1. Research Description


This summer I am working with PHD student, Markus Eger, who designed an AI for a two-player version of the Japanese card game, Hanabi. His version of the game is written in Python, and we are working to translate it into C# in Unity, so that we can implement eye-tracking technology within the game.

Hanabi Rules:

Hanabi is a cooperative game with 2-5 players, where each player can see the cards of all other players, but not their own. There are five colors of cards, and three 1’s, two 2’s, two 3’s, two 4’s, and one 5 of each color. The goal is for the group to work together to build one set, from one through five, of each colored card. With each correctly played card played being worth one point, the maximum score of the game is 25. On each person’s turn they can either choose to give a hint to another player about their cards, play a card, or discard a card. There are a limited number of hints, and a limited number of mistakenly played cards allowed in each game. The game is over once 3 mistakes have been made, or when all of the cards have been discarded or played. Discarding a card or correctly playing a 5 of any color wins you back a hint token. With each hint, and card played, players are able to get more information about the cards in their hand, and therefore make informed decisions about which cards to play or discard, and when.

Project Outline:

The first part of my summer project is to translate The Hanabi game into Unity using C#. I started by getting comfortable with Python,  which Markus’ original code is in, C#, and the Unity platform. The re implementation project took up a large part of the summer, but once had created the game in Unity, we were able to add Tobii Eye tracker technology to the game. The eye tracker can tell us which cards a player is looking at, which could potentially give us information about what hints a player is planning on giving. I also was able to generate a “heat-map” of where players look during the game, and how frequently, so that we can analyze the gaze data and see how to relate it to the decisions made throughout the game. We do not yet know how this information will be able to help inform how the AI makes decisions about giving hints or playing/discarding certain cards, so our research and tests have been geared towards finding out if and how we can use the data from the eye tracker.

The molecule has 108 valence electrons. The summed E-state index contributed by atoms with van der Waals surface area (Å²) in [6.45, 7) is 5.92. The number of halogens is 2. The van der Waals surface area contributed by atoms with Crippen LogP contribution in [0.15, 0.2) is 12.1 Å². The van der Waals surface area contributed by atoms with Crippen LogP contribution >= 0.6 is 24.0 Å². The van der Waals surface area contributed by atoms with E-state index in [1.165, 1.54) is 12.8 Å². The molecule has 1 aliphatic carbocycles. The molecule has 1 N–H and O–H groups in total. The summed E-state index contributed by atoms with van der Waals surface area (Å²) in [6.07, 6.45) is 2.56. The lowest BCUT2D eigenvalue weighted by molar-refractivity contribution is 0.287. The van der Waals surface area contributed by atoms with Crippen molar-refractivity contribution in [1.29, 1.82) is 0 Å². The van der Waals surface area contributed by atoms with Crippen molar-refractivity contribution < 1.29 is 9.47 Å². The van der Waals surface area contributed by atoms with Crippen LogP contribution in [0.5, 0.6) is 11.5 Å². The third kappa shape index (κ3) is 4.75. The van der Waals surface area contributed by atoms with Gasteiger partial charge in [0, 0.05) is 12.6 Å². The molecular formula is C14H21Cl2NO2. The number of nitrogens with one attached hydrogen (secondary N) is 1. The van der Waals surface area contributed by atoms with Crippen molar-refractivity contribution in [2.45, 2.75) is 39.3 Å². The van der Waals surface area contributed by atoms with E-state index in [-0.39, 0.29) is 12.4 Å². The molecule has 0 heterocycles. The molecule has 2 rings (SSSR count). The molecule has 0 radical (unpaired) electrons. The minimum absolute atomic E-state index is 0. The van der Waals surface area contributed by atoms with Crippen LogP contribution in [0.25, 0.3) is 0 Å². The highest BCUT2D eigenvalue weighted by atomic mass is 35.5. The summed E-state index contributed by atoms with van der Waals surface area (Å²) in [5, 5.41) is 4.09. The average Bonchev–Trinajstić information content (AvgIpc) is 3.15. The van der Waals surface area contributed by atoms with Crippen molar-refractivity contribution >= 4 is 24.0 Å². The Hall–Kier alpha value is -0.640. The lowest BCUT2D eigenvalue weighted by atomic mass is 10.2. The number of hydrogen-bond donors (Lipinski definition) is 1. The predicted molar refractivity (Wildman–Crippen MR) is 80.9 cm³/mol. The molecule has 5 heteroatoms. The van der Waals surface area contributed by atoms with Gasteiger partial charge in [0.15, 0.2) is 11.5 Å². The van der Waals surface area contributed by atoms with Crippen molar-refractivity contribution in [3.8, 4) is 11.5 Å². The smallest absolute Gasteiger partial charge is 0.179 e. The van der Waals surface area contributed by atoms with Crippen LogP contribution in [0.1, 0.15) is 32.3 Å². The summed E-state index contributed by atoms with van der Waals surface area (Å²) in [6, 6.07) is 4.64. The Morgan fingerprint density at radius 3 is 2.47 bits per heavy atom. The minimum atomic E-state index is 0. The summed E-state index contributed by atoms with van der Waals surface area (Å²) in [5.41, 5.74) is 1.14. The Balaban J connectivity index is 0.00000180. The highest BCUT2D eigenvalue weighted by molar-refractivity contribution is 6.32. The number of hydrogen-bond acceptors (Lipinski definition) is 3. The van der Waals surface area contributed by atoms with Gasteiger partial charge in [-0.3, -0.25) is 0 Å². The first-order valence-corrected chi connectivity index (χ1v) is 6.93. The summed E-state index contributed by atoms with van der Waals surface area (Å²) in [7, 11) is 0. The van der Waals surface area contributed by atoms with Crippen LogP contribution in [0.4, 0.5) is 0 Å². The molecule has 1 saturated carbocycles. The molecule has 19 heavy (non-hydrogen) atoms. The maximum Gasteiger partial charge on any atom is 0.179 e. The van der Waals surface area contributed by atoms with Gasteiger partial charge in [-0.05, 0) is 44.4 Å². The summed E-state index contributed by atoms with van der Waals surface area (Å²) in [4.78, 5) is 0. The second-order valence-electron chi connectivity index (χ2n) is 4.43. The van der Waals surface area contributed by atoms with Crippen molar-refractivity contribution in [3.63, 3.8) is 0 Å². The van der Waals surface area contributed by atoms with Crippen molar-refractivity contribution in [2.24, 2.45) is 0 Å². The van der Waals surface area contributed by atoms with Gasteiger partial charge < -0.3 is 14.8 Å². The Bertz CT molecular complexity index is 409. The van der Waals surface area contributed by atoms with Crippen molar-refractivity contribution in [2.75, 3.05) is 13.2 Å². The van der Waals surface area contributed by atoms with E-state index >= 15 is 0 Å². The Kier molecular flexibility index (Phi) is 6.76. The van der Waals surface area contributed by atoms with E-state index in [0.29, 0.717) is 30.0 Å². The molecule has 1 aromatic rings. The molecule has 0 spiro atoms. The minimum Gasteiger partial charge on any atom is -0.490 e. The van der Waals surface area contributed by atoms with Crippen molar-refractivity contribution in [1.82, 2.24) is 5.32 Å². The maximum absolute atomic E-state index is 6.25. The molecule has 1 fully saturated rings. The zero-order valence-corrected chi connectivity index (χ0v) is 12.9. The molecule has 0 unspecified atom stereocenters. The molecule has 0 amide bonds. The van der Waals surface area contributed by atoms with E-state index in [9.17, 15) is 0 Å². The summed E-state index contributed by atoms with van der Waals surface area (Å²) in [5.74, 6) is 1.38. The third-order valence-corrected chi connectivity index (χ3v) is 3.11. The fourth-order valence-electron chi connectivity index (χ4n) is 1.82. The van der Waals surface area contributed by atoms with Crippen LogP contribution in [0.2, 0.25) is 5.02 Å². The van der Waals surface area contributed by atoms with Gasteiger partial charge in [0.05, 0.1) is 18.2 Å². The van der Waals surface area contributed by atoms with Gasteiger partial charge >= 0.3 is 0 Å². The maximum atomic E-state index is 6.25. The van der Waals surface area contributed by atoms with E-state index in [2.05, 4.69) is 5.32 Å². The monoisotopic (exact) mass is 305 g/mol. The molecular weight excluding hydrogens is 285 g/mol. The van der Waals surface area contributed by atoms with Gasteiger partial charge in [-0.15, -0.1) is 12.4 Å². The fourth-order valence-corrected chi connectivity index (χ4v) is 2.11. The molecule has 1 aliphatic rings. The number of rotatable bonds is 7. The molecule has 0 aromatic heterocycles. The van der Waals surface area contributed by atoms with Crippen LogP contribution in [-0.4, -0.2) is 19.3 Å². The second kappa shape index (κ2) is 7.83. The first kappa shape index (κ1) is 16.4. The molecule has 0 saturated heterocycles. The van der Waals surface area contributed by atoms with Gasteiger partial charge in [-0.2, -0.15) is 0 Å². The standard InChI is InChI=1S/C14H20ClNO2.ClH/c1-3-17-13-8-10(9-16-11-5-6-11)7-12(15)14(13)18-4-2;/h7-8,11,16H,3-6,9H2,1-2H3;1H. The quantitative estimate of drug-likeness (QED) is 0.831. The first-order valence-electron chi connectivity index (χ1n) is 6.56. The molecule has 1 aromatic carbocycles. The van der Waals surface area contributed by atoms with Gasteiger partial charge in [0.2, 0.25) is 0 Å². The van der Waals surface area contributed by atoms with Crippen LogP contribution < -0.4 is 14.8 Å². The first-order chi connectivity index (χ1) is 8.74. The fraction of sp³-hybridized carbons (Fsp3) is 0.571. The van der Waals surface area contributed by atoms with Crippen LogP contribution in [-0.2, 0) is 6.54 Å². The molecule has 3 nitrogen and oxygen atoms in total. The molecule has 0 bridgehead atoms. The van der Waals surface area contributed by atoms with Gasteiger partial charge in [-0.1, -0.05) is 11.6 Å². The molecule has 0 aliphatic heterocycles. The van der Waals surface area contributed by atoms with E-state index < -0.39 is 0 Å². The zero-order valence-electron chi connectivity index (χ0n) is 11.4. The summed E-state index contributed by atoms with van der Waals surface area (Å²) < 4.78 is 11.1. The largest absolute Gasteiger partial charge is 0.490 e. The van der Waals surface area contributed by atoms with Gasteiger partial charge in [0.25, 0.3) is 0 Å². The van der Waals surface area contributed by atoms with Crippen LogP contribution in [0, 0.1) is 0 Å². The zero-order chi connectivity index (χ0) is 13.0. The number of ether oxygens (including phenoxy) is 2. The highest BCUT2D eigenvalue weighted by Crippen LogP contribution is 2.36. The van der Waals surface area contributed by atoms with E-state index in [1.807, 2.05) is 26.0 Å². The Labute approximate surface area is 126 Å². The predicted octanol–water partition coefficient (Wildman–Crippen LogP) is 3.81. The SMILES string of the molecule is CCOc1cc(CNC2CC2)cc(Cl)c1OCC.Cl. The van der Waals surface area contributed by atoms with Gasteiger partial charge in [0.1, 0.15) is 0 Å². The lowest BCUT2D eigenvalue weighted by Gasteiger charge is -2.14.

Future Plans:

In the scope of this summer we were able to finish implementing the game in Unity, and design the research and testing plans for the eye tracker. The future of this project will be to add Markus’ AI, and carry out the research plan by performing the eye-tracking tests, saving more heat maps, and eventually applying the data to the AI’s decision making process. The information of where a player is looking in the game could also be useful to other AI’s for Poker and other games that rely on non-verbal communication. Enabling the AI to observe and make decisions based off of other players body language and subconscious actions will ultimately make game play more intricate and human-like. Another future path for the Hanabi project will be to provide more than two-player options, which will complicate the AI by giving it options about which player to give hints to, which we believe will make the game more enjoyable for human players; two-player games of Hanabi are often quick and play choices are sometimes limited.